For now it seems likely that the interview will remain at the heart of the job seeking process.  An unreal construction of 30 minutes or so, best suited to those with a tight rein over their emotions and able to deliver a polished performance.  As well suited to those able to cram details of a post as to those with a genuine ability for the post.  But in my experience you can can excel at the process and display every last modicum of desirable aptitude; but if your face just doesn’t fit then it will all be for naught. 

Somewhere though, there is the job and the venue into which you will fit snugly.  So take heart, breath deeply and prepare once more.


4 thoughts on “Interviewing

  1. There are many different selection approaches. Generally speaking, recruitment processes that go beyond just a short interview are more robust. These can be the full-blown assessment centre you describe, but more often they have a few elements of that i.e. different kinds of tests and interactions through the day that might feed back into the final decision (which in HE is also informed by references, usually).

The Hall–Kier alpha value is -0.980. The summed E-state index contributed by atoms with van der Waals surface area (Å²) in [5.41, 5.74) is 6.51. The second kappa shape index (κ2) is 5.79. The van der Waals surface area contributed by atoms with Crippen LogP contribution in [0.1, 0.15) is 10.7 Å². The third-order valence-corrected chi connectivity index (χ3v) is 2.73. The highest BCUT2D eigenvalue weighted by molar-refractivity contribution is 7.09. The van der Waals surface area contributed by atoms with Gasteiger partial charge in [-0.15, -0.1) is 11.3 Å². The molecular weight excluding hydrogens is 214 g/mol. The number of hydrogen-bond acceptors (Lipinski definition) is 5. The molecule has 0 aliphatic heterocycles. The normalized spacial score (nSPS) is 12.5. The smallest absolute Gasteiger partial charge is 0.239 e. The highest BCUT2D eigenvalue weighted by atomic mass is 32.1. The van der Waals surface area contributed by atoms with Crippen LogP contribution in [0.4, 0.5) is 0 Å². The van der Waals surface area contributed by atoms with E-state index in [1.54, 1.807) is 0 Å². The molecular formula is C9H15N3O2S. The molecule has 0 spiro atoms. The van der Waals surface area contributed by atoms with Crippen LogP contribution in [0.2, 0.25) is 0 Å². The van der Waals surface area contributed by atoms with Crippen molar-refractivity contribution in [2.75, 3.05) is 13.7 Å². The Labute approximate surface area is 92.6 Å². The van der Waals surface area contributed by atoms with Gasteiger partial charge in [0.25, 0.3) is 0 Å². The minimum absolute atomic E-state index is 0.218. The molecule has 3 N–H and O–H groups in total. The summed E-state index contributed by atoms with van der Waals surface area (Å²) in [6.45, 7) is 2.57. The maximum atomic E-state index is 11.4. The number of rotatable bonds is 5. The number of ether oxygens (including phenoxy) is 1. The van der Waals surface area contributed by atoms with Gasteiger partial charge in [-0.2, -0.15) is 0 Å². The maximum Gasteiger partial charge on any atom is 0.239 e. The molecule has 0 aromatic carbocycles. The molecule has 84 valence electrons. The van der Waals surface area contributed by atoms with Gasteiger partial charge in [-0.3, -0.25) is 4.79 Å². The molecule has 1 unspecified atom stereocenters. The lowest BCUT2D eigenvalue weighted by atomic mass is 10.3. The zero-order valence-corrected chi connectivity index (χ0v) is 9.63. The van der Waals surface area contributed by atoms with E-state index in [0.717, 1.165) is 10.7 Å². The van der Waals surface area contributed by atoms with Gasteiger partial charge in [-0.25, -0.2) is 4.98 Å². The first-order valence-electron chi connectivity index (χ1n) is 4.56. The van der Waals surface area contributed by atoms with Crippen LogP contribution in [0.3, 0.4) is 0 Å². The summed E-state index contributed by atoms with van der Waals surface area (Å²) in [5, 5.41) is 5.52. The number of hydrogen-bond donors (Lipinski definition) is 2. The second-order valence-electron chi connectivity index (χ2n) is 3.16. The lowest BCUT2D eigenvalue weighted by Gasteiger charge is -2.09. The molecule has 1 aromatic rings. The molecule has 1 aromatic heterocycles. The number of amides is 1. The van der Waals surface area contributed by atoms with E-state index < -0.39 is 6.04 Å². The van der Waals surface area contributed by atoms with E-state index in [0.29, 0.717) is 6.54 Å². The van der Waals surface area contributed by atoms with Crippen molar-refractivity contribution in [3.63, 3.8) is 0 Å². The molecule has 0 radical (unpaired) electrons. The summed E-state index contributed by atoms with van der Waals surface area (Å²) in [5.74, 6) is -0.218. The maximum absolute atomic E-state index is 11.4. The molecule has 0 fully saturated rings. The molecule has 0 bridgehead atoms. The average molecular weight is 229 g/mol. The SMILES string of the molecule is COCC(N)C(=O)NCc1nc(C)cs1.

Those recruiting are constrained by our HR policies: in order to be objectively fair you have to select people with the most relevant experience and who demonstrates they he/she meets the knowledge/skills/qualities required.

    Usually by the time you interview, every candidate should be appointable, it’s then a matter of the best fit for the role and organization (and that should be a two-way process).